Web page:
FIGURE 1.1 Estimated past, present, and future ocean pH (seawater scale). In panel A, past ocean pH was calculated from boron isotopes (see Box 2.2) in planktonic foraminifera shells (Hönisch et al., 2009, blue circles) and from ice core records of pCO2, where alkalinity, salinity, and nutrients were assumed to remain constant (Petit et al., 1999, red circles). In panel B, the scale of the x-axis has been expanded to illustrate the pH trend projected over the next century. Future pH values (average for ocean surface waters) were calculated by assuming equilibrium with atmospheric pCO2 levels and constant alkalinity. Future pCO2 (atm) levels were assumed to follow the IS92 business-as-usual CO2 emissions scenario.
1.1 CONTEXT FOR DECISION MAKING
It may seem that ocean acidification is a concern for the future. But ocean acidification is occurring now, and the urgent need for decision support is already quite evident. Recently, failures in oyster hatcheries in Oregon and Washington have been blamed on ocean acidification, and costly treatment systems have been installed, despite the fact that the evidence linking the failures to acidification is largely anecdotal (Welch, 2009). On the other hand, there is quite convincing evidence that coral reefs will be affected by acidification (see Chapter 4), but coral reef managers, who are just now beginning to develop adaptation plans to deal with climate change, have limited information on how to address acidification as well. These two examples highlight the urgent need for information on not only the consequences of acidification, but also how affected groups can adapt to these changes.
Like climate change, ocean acidification potentially affects governments, private organizations, and individuals—many of whom have
insufficient information to consider fully the options for adaptation, mitigation, or policy development concerning the potentially far-reaching consequences of ocean acidification. While human activities have caused changes in the chemistry of the ocean in the past, none of those changes have been as fundamental, as widespread, and as long-lasting as those caused by ocean acidification. The resulting biological and ecological effects may not be as rapid and dramatic as those caused by other human activities (such as fishing and coastal pollution) but they will steadily increase over many years to come. Such long and gradual changes in ocean chemistry and biology—possibly punctuated by sudden ecological disruptions—undermines the foundation of existing empirical knowledge based on long-term studies of marine systems. Like climate change, ocean acidification renders past experience an undependable guide to decision making in the future.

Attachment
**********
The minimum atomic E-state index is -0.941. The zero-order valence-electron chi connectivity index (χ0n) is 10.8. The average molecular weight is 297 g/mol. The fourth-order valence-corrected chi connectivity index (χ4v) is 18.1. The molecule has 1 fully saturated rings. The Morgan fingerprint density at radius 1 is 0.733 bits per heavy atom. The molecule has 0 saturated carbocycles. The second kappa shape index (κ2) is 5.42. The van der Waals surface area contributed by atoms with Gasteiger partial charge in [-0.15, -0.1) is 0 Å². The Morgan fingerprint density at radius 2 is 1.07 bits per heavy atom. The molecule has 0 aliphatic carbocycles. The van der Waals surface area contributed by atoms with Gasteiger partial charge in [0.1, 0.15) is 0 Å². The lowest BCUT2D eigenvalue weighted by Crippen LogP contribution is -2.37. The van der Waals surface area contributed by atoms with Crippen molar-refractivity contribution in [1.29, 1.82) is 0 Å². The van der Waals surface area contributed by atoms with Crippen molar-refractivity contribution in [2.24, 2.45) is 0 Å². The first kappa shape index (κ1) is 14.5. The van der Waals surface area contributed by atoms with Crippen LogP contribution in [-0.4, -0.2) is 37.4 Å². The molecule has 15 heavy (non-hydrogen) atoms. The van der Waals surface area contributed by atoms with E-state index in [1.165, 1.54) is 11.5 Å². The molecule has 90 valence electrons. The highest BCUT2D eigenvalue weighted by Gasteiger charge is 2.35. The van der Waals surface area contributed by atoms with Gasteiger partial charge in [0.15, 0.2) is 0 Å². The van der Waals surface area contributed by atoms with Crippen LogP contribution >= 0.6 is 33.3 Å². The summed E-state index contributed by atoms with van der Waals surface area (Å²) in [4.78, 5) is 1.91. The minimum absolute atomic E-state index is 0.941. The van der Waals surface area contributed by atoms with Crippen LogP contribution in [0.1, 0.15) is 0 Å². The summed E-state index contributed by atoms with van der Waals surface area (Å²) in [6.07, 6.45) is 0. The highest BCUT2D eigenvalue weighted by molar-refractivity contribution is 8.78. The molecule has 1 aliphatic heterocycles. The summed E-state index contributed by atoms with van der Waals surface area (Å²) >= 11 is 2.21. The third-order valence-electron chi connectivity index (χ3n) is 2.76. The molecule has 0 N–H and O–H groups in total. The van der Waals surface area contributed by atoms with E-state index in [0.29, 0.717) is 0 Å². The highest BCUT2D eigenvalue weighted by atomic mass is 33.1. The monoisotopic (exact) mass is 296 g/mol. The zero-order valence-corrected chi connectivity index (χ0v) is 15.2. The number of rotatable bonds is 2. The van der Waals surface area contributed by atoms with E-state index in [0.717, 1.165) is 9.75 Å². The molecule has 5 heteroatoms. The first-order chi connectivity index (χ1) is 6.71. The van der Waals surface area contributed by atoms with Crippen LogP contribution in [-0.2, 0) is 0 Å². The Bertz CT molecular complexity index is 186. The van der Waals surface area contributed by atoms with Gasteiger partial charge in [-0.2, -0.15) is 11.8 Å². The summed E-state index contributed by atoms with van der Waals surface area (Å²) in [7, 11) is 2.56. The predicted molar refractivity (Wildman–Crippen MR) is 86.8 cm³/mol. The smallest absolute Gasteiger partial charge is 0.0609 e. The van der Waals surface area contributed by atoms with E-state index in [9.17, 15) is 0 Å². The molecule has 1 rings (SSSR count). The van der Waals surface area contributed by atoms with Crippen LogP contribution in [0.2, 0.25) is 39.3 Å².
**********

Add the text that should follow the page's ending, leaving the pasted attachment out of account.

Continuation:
To deal effectively with ocean acidification, decision makers will require new and different kinds of information and will need to develop new ways of thinking. For some, ocean acidification will be one more reason to reduce greenhouse gas emissions; for others, the priority will be coping with the ecological effects. But in all circumstances, more information to clarify, inform, and support choices will be needed. As is the case for climate change, decision support for ocean acidification will include “organized efforts to produce, disseminate, and facilitate the use of data and information in order to improve the quality and efficacy of (climate-related) decisions” (National Research Council, 2009a). The fundamental issue for ocean acidification decision support is the quality and timing of relevant information. Although the ongoing changes in ocean chemistry are well understood, the biological consequences are just now being elucidated. The problem is complicated because acidification is only one of a collection of stressful changes occurring in the world’s oceans. It is also fundamentally difficult to understand how biological effects will cascade through food webs, and modify the structure and function of marine ecosystems. It may never be possible to predict with precision how and when acidification will affect a particular ecosystem. Ultimately, the information needed is related to social and economic impacts and pertain to “human dimensions” as has been noted in previous reports (e.g., National Research Council, 2008, 2009a). It is not only important to identify what user groups will be affected and when, but also to understand how resilient these groups are to the consequences of acidification and how capable they are of adapting to the changing circumstances.
To begin to address these societal concerns, the report tries to answer the questions of what to measure and why by identifying high-priority research and monitoring needs. It also addresses the process by identifying elements of an effective national strategy to help federal agencies
provide the information needed by resource managers facing the impacts of ocean acidification in the marine environment.